Oculus VR, one of the largest virtual-reality (VR) companies in the world, bought by Facebook for $2 billion last year, has unveiled the final version of its flagship gadget – called Oculus Rift – set to hit the stores in early 2016.
During an event in San Francisco, California, this Thursday, June 11, CEO Brendan Iribe said the headset will come bundled with an Xbox One controller, turning the two devices into a joint gaming unit.
The consumer version of the Rift will have a movement-tracking camera, used to interpreted the user‘s actions and provide a more immersive experience. The deal with Microsoft also means that Oculus owners will be able to stream Xbox One games into their headset by connecting it to a PC running on Windows 10.
The company also announced it’s working on a pair of hand controllers, named Oculus Touch, designed to bring more realistic hand motions to virtual-reality game-worlds that will allow users to interact with the environment in a more natural way.
While there currently are no plans to make Xbox games specifically for the Rift, Microsoft has promised it will make the entire catalogue of the console, including the latest upcoming titles like Halo 5: Guardians, available for streaming.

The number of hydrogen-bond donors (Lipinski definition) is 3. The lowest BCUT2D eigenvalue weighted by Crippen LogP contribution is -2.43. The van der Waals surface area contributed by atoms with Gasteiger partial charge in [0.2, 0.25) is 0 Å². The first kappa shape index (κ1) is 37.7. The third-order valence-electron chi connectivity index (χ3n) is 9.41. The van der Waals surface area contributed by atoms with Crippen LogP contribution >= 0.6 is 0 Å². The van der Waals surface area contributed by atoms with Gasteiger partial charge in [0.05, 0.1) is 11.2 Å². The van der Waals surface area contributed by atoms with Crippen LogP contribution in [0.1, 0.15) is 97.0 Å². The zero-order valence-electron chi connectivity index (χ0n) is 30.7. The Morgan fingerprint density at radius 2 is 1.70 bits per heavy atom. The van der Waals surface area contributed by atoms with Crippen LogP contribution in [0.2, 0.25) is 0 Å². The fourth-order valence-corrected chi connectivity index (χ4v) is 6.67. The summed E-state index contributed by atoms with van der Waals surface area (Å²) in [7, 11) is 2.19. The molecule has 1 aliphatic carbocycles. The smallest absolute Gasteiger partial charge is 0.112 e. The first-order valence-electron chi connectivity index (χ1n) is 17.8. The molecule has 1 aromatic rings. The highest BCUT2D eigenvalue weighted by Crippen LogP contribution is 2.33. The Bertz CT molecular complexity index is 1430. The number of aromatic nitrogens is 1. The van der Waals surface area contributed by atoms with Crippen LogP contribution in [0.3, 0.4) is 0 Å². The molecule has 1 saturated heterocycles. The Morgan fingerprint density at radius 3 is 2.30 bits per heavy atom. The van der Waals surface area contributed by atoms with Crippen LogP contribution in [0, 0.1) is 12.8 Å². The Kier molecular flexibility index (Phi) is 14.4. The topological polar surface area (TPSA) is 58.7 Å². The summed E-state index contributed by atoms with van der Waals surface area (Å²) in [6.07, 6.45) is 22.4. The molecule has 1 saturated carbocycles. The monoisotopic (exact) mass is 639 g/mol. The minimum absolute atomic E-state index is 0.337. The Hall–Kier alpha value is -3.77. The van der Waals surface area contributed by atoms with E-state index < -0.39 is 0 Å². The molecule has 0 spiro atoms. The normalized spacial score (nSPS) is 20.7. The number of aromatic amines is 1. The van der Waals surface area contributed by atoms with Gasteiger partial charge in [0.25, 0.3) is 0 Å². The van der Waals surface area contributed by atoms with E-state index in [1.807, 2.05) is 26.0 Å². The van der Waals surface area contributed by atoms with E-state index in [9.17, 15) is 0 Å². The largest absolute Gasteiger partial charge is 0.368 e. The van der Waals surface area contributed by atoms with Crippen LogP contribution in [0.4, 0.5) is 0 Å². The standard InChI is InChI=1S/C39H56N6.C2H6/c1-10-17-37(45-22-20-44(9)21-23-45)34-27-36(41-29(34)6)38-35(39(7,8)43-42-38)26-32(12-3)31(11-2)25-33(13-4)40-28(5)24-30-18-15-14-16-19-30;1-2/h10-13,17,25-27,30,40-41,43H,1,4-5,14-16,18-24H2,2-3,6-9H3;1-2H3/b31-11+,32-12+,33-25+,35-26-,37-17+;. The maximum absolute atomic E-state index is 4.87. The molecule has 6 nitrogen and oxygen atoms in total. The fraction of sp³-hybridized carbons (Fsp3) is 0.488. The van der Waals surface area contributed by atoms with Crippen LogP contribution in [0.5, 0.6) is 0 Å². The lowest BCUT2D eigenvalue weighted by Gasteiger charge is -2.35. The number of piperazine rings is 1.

The headset is rumoured to go for about $1.500 at retail and will only work with Windows – neither of the two companies gave any hints at plugging it directly into the console anytime soon.
As regards competition, Oculus will go head to head with at least two other virtual-reality headsets about to make an appearance on the scene at the end of the year or in early 2016 – Sony’s Morpheus and Valve’s Vive.
Each company will offer a different take on virtual-reality, with Sony focusing primarily on its PlayStation 4 and Valve betting on its specialized lasers and controllers to bring titles exclusive to the device.
Despite all the attention, most experts claim VR-enabled technology is unlikely to be purchased by regular consumers at its start, which is why all three contenders are currently focusing on gamers – a natural audience for novel virtual experiences.
“We consider virtual reality has the potential to be one of the most disruptive technologies for a decade,” said Ben Wood, an analyst at CCS Insight. “You only have to look at the huge investments being made by companies like Facebook, Google, HTC, Sony and many others to realise we are on the cusp of something huge.”
Video gaming is almost certain to be the main area of competition for the companies, and Oculus claims it will allocate around $10 million on spurring independent developers to create games for the platform.
“They’re all going to be competing hard for those developers to support their platforms – that’s where you’re going to see the real competition,” said Gartner analyst Brian Blau. “Games developers are going to have a lot of difficult choices to make.”